HONG KONG -- Not so long ago a Chinese bond default was barely heard of. Yet in the past two months, talk in the country's financial circles has been of little else.
A swath of failures to repay principal or interest on outstanding bonds has sent this year's default total to a record $25 billion and raised concerns of a looming debt crisis that could derail China's post-pandemic recovery. It follows a period in which Chinese companies have gorged on cheap borrowing, giving the world's second-largest economy one of the world's most debt-dependent corporate sectors.
With the defaulting issuers including several state-controlled entities, the rise in nonpayments has shattered assumptions that the Chinese state would always bail out such companies -- a notion that previously provided bond investors with the comfort of an implicit government guarantee. That, perhaps more than the volume of defaults, has sent shock waves across China's $15 trillion bond market.
To some economists and market analysts, the situation is a sign of Beijing's intention to impose more discipline on corporate borrowers and to try to rein in excesses at a time when the country's strong economic recovery from the coronavirus pandemic makes such action easier.
But the potential that Beijing overplays its hand with an excessive withdrawal of liquidity is seen as a risk that will overhang the Chinese economy in 2021.
"Worries about potential credit events getting out of hand top the list of concerns about China," said Chi Lo, greater China senior economist at BNP Paribas Asset Management. "A potential policy mistake by tightening up prematurely or pushing deleveraging measures, along with retreating from the implicit guarantee too quickly, could pull the rug from under the economic recovery and increase the tail risk of a domestic financial crisis."
Lo and a number of other economists believe it unlikely that the defaults will lead to a wider systemic crisis, since authorities have enough levers to support the economy.
But they agree that Beijing's resolve to restart deleveraging and structural reforms, an effort which began in 2016 but has been interrupted by the trade war with the U.S. and the impact of the coronavirus pandemic, will curb economic growth. Lo estimates 2021 gross domestic product expansion will be 6.6%, far below the current market consensus of 11.3%, due to the renewed focus on dealing with the debt overhang.
"The defaults by state-owned entities may just mark the beginning of a repricing of the risk premium, resulting in more differentiation between quality and uncompetitive companies," said Michelle Lam, greater China economist at Societe Generale. "This will inevitably add to tightening pressures on credit conditions and inevitably lead to a slowdown in economic growth in the second half of 2021."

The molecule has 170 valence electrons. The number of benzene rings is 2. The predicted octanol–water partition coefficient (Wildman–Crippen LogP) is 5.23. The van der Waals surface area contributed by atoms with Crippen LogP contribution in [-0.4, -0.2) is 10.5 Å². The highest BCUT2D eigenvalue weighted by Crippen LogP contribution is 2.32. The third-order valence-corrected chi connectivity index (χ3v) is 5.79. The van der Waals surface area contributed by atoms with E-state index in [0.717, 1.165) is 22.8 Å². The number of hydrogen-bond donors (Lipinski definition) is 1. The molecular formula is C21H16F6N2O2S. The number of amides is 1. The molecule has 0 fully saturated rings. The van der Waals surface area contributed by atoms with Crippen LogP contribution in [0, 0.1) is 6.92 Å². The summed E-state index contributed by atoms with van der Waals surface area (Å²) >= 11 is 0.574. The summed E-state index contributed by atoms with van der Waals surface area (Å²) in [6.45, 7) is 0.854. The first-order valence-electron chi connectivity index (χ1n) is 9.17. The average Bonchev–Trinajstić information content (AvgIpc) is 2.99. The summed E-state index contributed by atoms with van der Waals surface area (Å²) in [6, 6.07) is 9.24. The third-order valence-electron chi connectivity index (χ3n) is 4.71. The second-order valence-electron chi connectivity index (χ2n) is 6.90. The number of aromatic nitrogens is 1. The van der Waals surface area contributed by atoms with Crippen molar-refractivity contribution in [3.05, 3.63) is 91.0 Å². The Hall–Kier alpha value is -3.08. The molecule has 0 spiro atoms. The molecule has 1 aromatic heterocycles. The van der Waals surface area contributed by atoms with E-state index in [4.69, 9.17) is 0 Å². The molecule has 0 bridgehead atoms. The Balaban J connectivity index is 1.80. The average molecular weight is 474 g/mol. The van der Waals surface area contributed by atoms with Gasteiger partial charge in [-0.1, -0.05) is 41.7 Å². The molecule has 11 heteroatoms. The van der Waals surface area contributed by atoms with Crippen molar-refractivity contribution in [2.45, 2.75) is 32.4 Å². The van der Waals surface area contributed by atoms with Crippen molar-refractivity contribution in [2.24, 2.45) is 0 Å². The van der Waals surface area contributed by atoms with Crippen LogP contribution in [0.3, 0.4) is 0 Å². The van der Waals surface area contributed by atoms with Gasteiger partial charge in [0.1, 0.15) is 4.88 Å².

Chinese companies have relied on debt-fueled expansion for years, leaning on the surplus liquidity pumped in by the authorities to power the economy since the 2008 global financial crisis.
Nonfinancial corporate debt climbed to 159.1% of GDP in the first quarter from 152.2% a year earlier, according to the Institute of International Finance, which counts 400 banks and financial institutions across the globe as members. The ratio is the world's second highest, behind only Hong Kong. In comparison, the proportion in the U.S. stood at 78.1%, in the euro area at 109.8%, 106.4% in Japan and 96.1% on average across emerging markets.
Defaults in China's onshore bond market, where companies borrow in yuan, scaled new records in 2018 and 2019 as the effects of the deleveraging campaign over the previous two years rippled through the economy. But authorities completely eased off earlier this year as part of measures to nurse the economy through the pandemic. The central bank enhanced liquidity by giving banks more incentives to buy corporate bonds. Companies were also allowed to delay repayments by extending maturities.
Now, China's economic resurgence is giving policymakers the space to tighten up in a series of areas where they are worried about financial risk. This is occurring not just in the country's $4 trillion corporate bond market; it extends to the growing power of online finance platforms such as that of Ant Group, whose $39.6 billion stock market listing plan was derailed in November when Beijing toughened the rule book governing its lending.
In the bond market, one of the first intimations of trouble came when Yongcheng Coal & Electricity Holding Group, a state-run coal miner, failed to repay a 1 billion yuan bond in November, blaming tight liquidity. Subsequently, chipmaker Tsinghua Unigroup, an affiliate of Beijing's Tsinghua University, failed to repay a $450 million dollar bond after it defaulted on a 1.3 billion yuan local issue. Huachen Automotive Group Holdings, a state-run carmaker and parent of the local partner of BMW, also defaulted, and later entered into bankruptcy protection.